Interactive Film: The Twilight Zone

I can't think of a better candidate for interactive cinema adaptation than The Twilight Zone. This brilliant show was sort of horror meets sci-fi meets the surreal. In short, the whole schtick was "surprise me." The audience was rewarded in every episode with some kind of twist or paradigmatic shift by the episode's end. 

With narrative progression upended, this was truly a show that defied expectations. Interactive cinema, movies that allow viewers to make choices that impact the movie's progression/direction, is the ideal playground for expanding Twilight Zone's fundamental refusal to meet narrative expectations.

This article in Wired introduces us to the very beginnings of the project, which is truly in its infancy. As you can imagine, the biggest challenge lies in how to craft a film that entails interactivity that truly feels interactive. This means going a few steps beyond Choose Your Own Adventure stories in which the options (which did seem revolutionary to me at the time) were fairly obvious and ultimately it did read like a scripted novel with some room for reader "choices."

The creator, Ken Levine, has this to say about striking that delicate balance:

“Interactivity is a spectrum, it’s not binary,” he says. “I think of it as the viewer’s angle in the chair. When you watch something, you’re sitting back in the chair. When you’re gaming, you’re leaning forward in the chair. This is an interesting place in between … your brain is forward in the chair.”

Levine values the empathy that The Twilight Zone established between the viewer and characters, who are never reoccurring and only stay on screen for 30 minutes. His goal is to add "agency" to the mix. Frank Rose touched upon this in The Art of Immersion as he argues that enhanced engagement requires and creates empathy. The holy grail of interactive cinema is creating an empathy beyond film and TV, by allowing the viewer to have some agency, some say in the trajectory. 

This is one of many projects seeking this goal, but I would surmise that by adapting The Twilight Zone, Levine stands a solid chance of getting there, whatever "there" looks like.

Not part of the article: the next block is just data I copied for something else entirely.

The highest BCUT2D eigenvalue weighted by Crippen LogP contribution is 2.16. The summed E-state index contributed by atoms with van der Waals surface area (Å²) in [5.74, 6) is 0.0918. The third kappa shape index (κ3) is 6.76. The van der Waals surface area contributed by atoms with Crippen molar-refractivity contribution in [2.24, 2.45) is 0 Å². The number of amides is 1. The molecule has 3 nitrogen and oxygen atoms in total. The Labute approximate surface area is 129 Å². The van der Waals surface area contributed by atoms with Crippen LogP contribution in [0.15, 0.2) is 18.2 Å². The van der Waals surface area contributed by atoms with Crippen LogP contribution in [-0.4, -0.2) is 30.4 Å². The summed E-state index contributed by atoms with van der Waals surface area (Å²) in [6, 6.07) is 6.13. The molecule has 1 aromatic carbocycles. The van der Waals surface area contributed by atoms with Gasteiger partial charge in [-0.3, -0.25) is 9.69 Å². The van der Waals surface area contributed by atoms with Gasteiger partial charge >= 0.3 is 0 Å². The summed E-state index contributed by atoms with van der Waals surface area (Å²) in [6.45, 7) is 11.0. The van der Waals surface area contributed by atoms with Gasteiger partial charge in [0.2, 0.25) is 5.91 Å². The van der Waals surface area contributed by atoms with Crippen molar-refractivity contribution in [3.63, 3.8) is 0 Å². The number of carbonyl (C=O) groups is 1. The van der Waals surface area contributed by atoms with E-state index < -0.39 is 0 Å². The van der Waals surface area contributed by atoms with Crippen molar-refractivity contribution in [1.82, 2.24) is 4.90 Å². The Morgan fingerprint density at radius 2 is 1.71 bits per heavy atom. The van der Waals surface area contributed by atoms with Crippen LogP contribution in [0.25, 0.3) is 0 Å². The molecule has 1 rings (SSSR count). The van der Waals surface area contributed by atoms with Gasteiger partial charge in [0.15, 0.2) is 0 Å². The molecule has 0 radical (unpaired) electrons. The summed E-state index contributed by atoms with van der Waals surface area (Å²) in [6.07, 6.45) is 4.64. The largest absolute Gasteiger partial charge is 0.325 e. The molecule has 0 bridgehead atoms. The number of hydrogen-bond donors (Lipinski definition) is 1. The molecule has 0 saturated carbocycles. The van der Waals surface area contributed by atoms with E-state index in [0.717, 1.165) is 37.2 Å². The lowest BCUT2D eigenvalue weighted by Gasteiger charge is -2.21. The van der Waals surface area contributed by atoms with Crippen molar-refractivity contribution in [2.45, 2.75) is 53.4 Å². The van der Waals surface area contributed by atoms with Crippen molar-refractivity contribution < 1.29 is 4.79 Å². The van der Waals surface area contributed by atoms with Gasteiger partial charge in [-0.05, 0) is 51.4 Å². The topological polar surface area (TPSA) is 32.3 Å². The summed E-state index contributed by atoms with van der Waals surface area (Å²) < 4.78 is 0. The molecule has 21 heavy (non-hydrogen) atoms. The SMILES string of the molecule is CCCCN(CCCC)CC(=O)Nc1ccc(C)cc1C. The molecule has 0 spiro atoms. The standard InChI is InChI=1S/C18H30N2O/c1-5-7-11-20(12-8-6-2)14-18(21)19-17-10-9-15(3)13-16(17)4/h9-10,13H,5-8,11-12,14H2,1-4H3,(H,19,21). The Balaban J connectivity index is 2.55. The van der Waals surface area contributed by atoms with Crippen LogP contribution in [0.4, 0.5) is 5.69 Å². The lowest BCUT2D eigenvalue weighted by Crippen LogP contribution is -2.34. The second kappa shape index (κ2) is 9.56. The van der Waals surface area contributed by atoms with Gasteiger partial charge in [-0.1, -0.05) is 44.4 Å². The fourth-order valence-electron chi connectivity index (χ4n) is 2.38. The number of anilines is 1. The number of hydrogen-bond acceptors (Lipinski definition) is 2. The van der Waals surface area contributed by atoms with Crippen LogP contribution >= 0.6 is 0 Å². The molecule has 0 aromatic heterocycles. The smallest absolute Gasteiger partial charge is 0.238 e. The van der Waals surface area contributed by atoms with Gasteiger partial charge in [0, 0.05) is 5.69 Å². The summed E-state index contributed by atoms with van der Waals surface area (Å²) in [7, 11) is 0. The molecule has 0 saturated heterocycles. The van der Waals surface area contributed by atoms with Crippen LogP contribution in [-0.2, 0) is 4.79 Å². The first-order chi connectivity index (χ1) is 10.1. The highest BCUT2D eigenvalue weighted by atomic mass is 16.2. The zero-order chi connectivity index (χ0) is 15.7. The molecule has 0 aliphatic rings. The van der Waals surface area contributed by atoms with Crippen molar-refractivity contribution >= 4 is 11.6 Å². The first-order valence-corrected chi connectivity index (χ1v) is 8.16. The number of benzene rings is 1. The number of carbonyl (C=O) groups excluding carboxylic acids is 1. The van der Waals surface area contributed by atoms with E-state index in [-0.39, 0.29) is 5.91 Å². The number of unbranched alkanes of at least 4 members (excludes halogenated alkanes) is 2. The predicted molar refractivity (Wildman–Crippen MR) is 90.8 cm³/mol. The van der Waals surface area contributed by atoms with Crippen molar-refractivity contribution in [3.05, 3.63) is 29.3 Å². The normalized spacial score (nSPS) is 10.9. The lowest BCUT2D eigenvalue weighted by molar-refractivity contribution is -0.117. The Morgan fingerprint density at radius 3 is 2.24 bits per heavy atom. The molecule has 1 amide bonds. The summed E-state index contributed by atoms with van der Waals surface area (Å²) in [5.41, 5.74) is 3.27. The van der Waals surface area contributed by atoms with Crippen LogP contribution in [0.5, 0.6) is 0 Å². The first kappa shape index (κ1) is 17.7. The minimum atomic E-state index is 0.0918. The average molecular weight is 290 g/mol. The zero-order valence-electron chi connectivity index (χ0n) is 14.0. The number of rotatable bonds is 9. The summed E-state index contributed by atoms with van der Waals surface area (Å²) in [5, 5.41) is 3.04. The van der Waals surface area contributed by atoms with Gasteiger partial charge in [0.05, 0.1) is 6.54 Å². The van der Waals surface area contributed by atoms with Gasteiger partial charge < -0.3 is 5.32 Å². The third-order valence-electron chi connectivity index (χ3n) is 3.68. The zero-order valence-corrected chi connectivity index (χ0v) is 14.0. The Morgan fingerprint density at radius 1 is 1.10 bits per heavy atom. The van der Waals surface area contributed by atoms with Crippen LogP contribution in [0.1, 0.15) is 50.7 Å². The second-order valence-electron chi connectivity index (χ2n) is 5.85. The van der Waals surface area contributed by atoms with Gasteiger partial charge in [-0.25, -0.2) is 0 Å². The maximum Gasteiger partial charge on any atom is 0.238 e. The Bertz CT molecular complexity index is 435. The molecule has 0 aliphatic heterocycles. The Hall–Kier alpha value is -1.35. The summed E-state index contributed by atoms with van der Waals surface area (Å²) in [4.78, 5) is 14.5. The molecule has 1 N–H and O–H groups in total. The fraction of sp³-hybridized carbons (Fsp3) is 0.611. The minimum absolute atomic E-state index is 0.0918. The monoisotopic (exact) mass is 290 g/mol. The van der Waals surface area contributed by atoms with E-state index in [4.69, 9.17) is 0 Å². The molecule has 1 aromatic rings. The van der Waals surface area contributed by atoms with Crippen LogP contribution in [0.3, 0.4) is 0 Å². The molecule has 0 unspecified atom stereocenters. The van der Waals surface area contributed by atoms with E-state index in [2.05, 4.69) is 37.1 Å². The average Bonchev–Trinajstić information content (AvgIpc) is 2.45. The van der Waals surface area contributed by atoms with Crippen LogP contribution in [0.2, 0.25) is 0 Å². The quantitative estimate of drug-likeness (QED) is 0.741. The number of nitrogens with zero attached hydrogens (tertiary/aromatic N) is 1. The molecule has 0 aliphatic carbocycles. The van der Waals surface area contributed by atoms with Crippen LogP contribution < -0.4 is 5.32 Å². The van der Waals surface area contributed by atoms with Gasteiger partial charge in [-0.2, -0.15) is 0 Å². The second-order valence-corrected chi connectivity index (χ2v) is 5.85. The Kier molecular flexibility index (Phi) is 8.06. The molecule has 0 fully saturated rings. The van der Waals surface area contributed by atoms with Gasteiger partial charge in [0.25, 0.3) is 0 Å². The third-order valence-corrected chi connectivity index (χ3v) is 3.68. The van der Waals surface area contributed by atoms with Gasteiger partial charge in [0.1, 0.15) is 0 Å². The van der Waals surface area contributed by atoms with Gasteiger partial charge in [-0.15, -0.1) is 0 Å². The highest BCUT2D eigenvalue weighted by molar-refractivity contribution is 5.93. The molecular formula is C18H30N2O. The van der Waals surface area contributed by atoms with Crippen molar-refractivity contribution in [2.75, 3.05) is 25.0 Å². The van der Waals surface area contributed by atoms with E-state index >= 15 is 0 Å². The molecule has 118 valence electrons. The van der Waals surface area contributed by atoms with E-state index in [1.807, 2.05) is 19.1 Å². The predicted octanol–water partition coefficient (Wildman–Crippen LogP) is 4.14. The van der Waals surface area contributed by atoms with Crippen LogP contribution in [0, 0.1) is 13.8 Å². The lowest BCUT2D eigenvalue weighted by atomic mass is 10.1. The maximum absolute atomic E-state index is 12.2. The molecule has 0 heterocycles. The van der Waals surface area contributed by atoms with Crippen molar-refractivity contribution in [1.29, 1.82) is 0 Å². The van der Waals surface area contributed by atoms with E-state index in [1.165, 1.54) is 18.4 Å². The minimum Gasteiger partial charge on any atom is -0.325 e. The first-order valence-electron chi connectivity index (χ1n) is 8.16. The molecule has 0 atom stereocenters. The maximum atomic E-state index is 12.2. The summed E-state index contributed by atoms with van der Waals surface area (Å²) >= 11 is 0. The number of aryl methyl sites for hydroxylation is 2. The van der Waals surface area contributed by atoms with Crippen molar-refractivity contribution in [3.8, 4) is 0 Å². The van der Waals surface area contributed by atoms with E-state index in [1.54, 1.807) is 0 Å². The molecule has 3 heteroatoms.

VR is coming to a theater near you!

It can be hard for old-timers like me to not think of cheesy Lawnmower Man and (awesome but simple) Battletech when the topic of VR emerges. We clearly need to don some goggles, open our eyes, and pay attention to this rapidly changing and expanding technology. The apparatuses and available content are definitely on the upswing but we're also clearly in a transitional moment.

This article from Variety reports on the likely (upcoming?) addition of location-based VR to IMAX movie theaters. In large part this seems like an obvious coupling: IMAX and VR are both about immersive media experiences. On the other hand, they are quite different and from what I can see the IMAX attributes are taking up the foreground space here.

VR has the promise to transport you elsewhere from wherever you are. Anchoring VR to a specific location makes sense for exploring a new technology, but it's really beside the point. IMAX, on the other hand, has to be location-specific. Special auditoriums are decked out with specific equipment from massive screens to audio to projection (and glasses of course). You can't move an IMAX theater without a substantial investment. 

In terms of content, movies are arguably less interactive then other digital media formats. VR is designed to place you in a virtual context in which you can interact. These two forms of media engagement are not in diametric opposition, but they are vastly different. Filmmakers have been trying to figure out how to make film more interactive for a while now, and this new move from IMAX may be a gesture toward a more interactive cinema.

What IMAX is proposing seems to pull aspects of VR into the theater context, but the experiential goal is unclear. Would you wear googles to see the movie, rendering projection and a big screen unnecessary? Would you play a game related to a film, right after seeing the movie (this seems like the idea, given the reference to the John Wick game)? We'll have to wait and see. For now, the plan raises compelling questions for content, exhibition, synergy, convergence, and engagement.

Read Variety's article by clicking here.